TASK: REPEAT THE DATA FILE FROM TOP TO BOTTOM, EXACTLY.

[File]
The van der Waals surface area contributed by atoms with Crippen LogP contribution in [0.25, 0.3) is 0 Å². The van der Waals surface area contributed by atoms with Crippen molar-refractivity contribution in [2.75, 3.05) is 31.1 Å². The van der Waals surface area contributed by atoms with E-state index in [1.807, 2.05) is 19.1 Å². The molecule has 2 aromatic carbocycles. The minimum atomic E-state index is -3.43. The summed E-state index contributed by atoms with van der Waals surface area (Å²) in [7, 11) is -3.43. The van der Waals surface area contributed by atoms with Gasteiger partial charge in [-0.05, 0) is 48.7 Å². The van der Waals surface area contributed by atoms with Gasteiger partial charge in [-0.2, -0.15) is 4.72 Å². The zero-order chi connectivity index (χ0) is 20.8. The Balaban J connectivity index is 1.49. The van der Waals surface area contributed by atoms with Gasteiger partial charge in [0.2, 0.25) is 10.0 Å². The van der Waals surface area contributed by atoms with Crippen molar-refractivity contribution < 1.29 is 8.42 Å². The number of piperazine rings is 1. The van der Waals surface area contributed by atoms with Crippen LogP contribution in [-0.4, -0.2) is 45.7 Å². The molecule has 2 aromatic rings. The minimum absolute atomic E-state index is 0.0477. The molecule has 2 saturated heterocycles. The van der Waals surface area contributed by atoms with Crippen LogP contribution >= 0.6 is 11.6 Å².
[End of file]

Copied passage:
The van der Waals surface area contributed by atoms with Crippen LogP contribution in [0.25, 0.3) is 0 Å². The van der Waals surface area contributed by atoms with Crippen molar-refractivity contribution in [2.75, 3.05) is 31.1 Å². The van der Waals surface area contributed by atoms with E-state index in [1.807, 2.05) is 19.1 Å². The molecule has 2 aromatic carbocycles. The minimum atomic E-state index is -3.43. The summed E-state index contributed by atoms with van der Waals surface area (Å²) in [7, 11) is -3.43. The van der Waals surface area contributed by atoms with Gasteiger partial charge in [-0.05, 0) is 48.7 Å². The van der Waals surface area contributed by atoms with Gasteiger partial charge in [-0.2, -0.15) is 4.72 Å². The zero-order chi connectivity index (χ0) is 20.8. The Balaban J connectivity index is 1.49. The van der Waals surface area contributed by atoms with Gasteiger partial charge in [0.2, 0.25) is 10.0 Å². The van der Waals surface area contributed by atoms with Crippen molar-refractivity contribution < 1.29 is 8.42 Å². The number of piperazine rings is 1. The van der Waals surface area contributed by atoms with Crippen LogP contribution in [-0.4, -0.2) is 45.7 Å². The molecule has 2 aromatic rings. The minimum absolute atomic E-state index is 0.0477. The molecule has 2 saturated heterocycles. The van der Waals surface area contributed by atoms with Crippen LogP contribution >= 0.6 is 11.6 Å².